Here’s another top camping tip idea we came up with recently… pack a thermos flask to save hot water!
Nothing happens quickly on a campsite, but boiling the kettle seems to take forever! We spend a LOT of time waiting for the kettle to boil… although perhaps thats because we spend a lot of time drinking tea and coffee!?!
Once it has boiled, put any hot water you don’t use into a thermos flask. It will stay warm enough for washing up, or if you want another cuppa later, then using warm water in the kettle will save precious camping gas!!
Last time I put the gazebo up the pump wasn’t working well. I remembered that when I’d last used it, before Christmas, I was suspicious it was getting less efficient, but this time it was clearly not right! I remember blogging saying I could put it up by myself in no time at all. It was now hard work and taking forever – the pump and I were both out of puff!!
I emailed outwell explaining that I’d bought the gazebo in 2019 and was disappointed the pump had stopped working – could they send me replacement valve to fix it? Yesterday I received a parcel – a brand new cyclone pump!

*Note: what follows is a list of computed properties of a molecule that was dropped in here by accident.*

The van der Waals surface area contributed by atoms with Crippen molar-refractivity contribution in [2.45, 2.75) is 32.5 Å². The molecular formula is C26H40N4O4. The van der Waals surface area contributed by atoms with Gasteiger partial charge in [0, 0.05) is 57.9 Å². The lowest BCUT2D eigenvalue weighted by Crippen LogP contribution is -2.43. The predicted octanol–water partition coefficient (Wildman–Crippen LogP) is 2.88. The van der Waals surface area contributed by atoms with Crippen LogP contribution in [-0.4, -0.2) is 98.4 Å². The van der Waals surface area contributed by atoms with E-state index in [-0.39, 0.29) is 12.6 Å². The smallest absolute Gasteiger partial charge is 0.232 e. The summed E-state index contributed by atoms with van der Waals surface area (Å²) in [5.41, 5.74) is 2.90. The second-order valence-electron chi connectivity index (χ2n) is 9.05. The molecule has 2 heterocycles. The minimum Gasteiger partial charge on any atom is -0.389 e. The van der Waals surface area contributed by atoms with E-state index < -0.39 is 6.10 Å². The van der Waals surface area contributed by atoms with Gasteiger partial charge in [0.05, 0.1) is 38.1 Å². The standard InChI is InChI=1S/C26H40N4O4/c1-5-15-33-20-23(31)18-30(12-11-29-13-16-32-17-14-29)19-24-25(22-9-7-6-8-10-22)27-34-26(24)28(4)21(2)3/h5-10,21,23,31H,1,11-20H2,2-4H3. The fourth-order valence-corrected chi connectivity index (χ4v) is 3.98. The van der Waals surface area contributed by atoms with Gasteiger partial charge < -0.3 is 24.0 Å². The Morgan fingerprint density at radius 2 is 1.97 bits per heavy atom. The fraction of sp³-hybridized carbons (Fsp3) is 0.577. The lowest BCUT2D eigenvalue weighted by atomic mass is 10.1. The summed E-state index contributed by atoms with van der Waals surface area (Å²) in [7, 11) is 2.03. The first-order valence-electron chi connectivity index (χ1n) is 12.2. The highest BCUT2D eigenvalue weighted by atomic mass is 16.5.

This morning I tried it out – and the gazebo positively sprung up!
This pump is better than the original as it deflates as well as inflates and somehow cleverly pumps both when you pull the handle up and when you push it down. So although I wasn’t impressed the first pump broke, I am very happy with the replacement – thank you Mr Outwell!
In the last post, I told you about our new toilet, but you also need to think about the other toilet accessories you will need to purchase e.g. toilet brush, bin, cloths for cleaning, extra toilet roll etc. We put ours in a little basket to keep them altogether and stop them falling over.
But most of importantly you need a toilet tent!
For us, colour was an important factor – we like everything to blend in.
After that we needed one that was in stock (there was a rush on them due to the pandemic!). We went for Kampa – the colour is good, you will either love or hate the icon on the door!